On November 9, 2021, a panel of scholars and practitioners brought together by the Irregular Warfare Initiative and the West Point Department of Social Sciences International Affairs Forum sought to identify lessons learned from the past twenty years of security force assistance and assess its future role in great power competition. You can watch the video of the conversation here.

The United States has invested heavily in building the military capacity of partner forces in the two decades since 9/11. But these security force assistance (SFA) efforts have had mixed results.

Done well, SFA offers the putative promise of bolstering deterrence in great power competition, improving access to and influence over foreign partners, and enhancing the effectiveness of partner militaries. If successful, SFA can provide options for policymakers in irregular warfare contexts at a fraction of the cost of large-scale military operations. By strengthening the militaries of allies and partners, SFA can be a source of stability and reduce the probability of major conflict around the world.

But the most significant SFA ventures of the past twenty years—the US-led efforts in Afghanistan and Iraq—have sowed doubts about its utility. The United States spent billions of dollars building partner security forces in both countries, plus the additional human cost of two decades of deployments to support external training and advising. The sobering result? Iraqi security forces collapsed in the face of the Islamic State’s 2013–14 offensive, and the 300,000-strong Afghan national defense and security forces fared no better during the Taliban’s swift reconquest of Afghanistan in the summer of 2021.

It would be a mistake to look at these high-profile failures and conclude that SFA should play no future role in US foreign policy. SFA will almost certainly be here to stay. But understanding when, where, and how it can be most effective requires a deeper understanding of its limitations.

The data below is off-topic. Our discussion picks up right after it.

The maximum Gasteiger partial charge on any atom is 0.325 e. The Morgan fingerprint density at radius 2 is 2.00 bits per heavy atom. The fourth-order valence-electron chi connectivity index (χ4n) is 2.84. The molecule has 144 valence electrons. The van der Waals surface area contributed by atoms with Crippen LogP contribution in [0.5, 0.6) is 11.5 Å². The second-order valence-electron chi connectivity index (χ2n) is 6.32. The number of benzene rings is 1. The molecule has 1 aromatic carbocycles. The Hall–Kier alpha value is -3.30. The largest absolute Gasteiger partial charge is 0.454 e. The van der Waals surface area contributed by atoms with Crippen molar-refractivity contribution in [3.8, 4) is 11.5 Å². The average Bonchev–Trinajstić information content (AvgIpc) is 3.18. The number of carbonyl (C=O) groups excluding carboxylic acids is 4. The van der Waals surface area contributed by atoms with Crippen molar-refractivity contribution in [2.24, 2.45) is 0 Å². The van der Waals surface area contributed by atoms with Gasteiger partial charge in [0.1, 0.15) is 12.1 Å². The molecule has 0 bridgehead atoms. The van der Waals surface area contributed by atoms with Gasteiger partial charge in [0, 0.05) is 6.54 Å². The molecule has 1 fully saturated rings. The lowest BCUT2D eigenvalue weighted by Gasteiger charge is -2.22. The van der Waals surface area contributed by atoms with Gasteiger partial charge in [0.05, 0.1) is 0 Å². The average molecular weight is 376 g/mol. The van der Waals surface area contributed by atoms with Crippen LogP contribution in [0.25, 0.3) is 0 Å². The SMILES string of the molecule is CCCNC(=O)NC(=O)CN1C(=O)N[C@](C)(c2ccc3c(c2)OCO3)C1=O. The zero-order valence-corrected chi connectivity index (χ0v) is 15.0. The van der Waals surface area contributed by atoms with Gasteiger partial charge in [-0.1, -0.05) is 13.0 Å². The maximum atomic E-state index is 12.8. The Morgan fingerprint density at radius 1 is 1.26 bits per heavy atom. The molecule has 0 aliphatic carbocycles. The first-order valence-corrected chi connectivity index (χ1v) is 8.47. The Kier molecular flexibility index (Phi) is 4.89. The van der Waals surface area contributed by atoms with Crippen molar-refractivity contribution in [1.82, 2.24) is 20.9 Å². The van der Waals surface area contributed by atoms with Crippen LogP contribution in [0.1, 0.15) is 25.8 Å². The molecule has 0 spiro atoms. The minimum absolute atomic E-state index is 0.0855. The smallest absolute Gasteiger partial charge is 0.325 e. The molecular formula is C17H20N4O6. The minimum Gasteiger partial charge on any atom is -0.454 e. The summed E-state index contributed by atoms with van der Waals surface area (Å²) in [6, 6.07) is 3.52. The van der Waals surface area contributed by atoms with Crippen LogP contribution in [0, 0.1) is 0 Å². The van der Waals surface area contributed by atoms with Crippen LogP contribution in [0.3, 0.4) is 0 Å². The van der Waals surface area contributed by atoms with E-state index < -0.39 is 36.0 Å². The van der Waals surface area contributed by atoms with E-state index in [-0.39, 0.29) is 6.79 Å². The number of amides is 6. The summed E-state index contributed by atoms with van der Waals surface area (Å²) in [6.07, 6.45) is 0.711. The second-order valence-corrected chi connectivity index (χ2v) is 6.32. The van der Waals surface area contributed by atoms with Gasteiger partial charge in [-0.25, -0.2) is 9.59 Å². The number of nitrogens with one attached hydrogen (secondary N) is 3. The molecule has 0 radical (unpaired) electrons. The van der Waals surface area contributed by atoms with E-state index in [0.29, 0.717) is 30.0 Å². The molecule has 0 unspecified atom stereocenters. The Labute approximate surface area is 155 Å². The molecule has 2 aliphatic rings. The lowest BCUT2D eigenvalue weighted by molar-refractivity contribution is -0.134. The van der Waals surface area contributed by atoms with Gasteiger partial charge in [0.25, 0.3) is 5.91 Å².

Enduring SFA Challenges for Practitioners and Academics

Organizing for SFA

Despite the vast resources that the United States has poured into SFA, organizing for the mission remains a challenge. Many different US government entities participate in SFA (or SFA-like activities) yet coordination between them remains elusive. This problem is captured in the damning critiques of US efforts in Afghanistan as “one-year wars fought 20 times.” Short organizational time horizons often hindered long-term planning and coordination, which are vital for addressing complex political problems like how to cultivate legitimate institutions in war-torn countries.

The security force assistance brigades (SFABs) represent a positive evolution in the US Army’s approach to combat advising. SFAB teams rotate in and out of partner countries, providing an important step toward persistent engagement. They also signal an effort to foster military advising as an important skill for US soldiers and to line up individuals who have the right skills with advising missions. Yet the SFABs are just one of multiple SFA mechanisms. Even within the Army, other units like Special Forces groups continue SFA-like missions, while the US government maintains programs both inside the Department of Defense and outside (like the State Department’s Global Defense Reform Program). Coordination remains an important challenge. The continuity, skills, and resources that SFABs provide may be necessary for gaining leverage with partners, but they are not sufficient—and they could backfire if US efforts are poorly organized, redundant, or directed toward unclear goals.

In theory, SFA is coordinated so that advisors conduct tactical and operational activities that support strategic objectives. In practice, the process is often messy and ambiguous: theater, country, and operational plans don’t align with each other perfectly, and advisors may arrive in country without clear goals or find themselves negotiating with partner and US entities to identify shared goals. Where, then, should this coordination happen? Some experts have called for a functional combatant command to unify SFA efforts. But this proposal doesn’t address the SFA-like efforts and authorities that reside outside of the Department of Defense, and raises questions about the suitability of giving the US military primary responsibility for solving what are often fundamentally problems of political legitimacy in foreign countries. Finally, policymakers should reevaluate the authorities for SFA to ensure that they are flexible, responsive, and appropriate for new roles. The United States must find ways to make SFA agile and responsive to conditions on the ground without sacrificing oversight and accountability.